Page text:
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The Other European Views of - Perspectives In The Ancient World, Medieval Perspectives, Religious Perspectives, Legal Perspectives, Mysticism, Demons, And The Other

self identity distinguished military

All epistemological and hermeneutical investigations are predicated on the observation that the human self, like all objects around a person, gains an understanding of its identity through the binary opposition of self and other. No value can be established for any element in the material and abstract world without the differentiation from "the Other." The famous linguist Ferdinand de Saussure described all essential components of language in terms of value units that develop their identity by being separate from all other elements surrounding them both in the syntagmatic and associative context. The same applies to the historical subject, man (here understood not in gender-specific terms), who discovers himself only when he realizes that he is different from all people around him. When a small child begins to recognize its environment, it also observes its own self. Hans-Georg Gadamer defines the phenomenon of selfhood versus otherness in the following way: "Whatever is being distinguished must be distinguished from something which, in turn, must be distinguished from it. Thus all distinguishing also makes visible that from which something is distinguished" (p. 272). All individuality is intimately connected with the recognition of the Other as a phenomenological entity outside of the self, and all cultures, religions, and peoples have relied on this fundamental truth in order to establish their own selfhood, legitimacy, culture, religion, and nationhood. The "I" discovers itself, as Martin Buber pointed out, through the separation from the "You," which, in its ultimate manifestation, proves to be God. Once the individual realizes that there is the Other, expressed by the pronoun you, the process of speaking, dialogue, discourse, and epistemology, both in the mundane and spiritual dimensions, begins.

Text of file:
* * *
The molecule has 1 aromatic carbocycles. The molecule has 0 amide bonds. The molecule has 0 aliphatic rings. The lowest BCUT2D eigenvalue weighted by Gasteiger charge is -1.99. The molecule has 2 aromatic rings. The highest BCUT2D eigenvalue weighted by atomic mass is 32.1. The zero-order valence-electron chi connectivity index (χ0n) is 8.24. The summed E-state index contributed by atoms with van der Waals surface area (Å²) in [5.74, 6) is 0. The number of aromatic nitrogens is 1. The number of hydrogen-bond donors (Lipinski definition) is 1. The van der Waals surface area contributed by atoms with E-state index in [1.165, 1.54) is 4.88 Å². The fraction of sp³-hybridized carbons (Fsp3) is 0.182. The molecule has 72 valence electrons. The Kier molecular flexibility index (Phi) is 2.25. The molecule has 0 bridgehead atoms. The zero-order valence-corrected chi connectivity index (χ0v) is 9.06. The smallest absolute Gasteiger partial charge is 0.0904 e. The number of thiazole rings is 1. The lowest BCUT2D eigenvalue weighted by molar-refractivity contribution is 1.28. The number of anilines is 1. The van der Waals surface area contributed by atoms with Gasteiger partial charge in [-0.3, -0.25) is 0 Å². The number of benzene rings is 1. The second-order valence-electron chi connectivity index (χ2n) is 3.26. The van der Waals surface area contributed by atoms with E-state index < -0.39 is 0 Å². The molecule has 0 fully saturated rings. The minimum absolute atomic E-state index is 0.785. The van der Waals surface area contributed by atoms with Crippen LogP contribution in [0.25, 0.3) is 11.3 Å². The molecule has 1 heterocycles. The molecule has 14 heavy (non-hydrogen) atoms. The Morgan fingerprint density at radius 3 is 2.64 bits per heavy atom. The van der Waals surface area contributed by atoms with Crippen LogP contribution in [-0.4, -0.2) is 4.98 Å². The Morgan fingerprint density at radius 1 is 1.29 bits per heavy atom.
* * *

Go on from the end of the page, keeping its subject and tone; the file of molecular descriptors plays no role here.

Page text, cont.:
The phenomenon of "otherness," as a subject of philosophical discourse led, in the 1980s, to the development of a new academic discipline, xenology, or the study of "alterity." Xenology focuses on the Other as a critical component of cultural anthropology, and as a key issue in the history of mentality, of the Church, and also of everyday life (Sundermeier, Wierlacher, Hallson). Study of the Other cannot be limited to the history of the Western world—the same phenomena also determine cultures in all other parts of the world to a lesser or greater degree—but for pragmatic purposes this article concentrates on the Judeo-Christian tradition. Most military conflicts throughout time can be explained either by religious disputes or material greed, or the two combined. These sentiments, however, result from hostility against or disregard of the Other whose own identity is not acknowledged but instead is treated as a dangerous challenge, if not an actual threat, to the existence and social construct of the dominant culture.

Considering military conflicts since the mid-twentieth century, including the Kosovo War in 1999, the terrorist attack on the World Trade Center on September 11, 2001, and the Iraq War in 2003, hostility against the Other and xenophobia in global terms continues and represents a major source of discord in increasingly multicultural societies and among nations (Gioseffi).

Since the end of World War II, the number of legal and illegal immigrants to Western nations has grown steadily. Once these asylum seekers or economic refugees settle in the new home country, they often face prejudice, rejection, hatred, and physical violence. In fact the early-twenty-first-century world is undergoing a major paradigm shift because the ethnic composition of Western societies is experiencing a transformation, bringing representatives of different religious, ethnic, and cultural groups into close proximity. The degree to which foreigners are integrated into a particular society undoubtedly represents a benchmark of its developmental stage as an enlightened, tolerant, and humanistic community. Earlier societies had to cope with similar phenomena, but throughout history the fundamental conflict between self and other has shaped most cultural, religious, military, and political developments. As Irvin Cemil Schick observed, identity is the result of a construction process, not simply a given, "and narrative is the medium through which that construction is realized" (Schick, p. 21).

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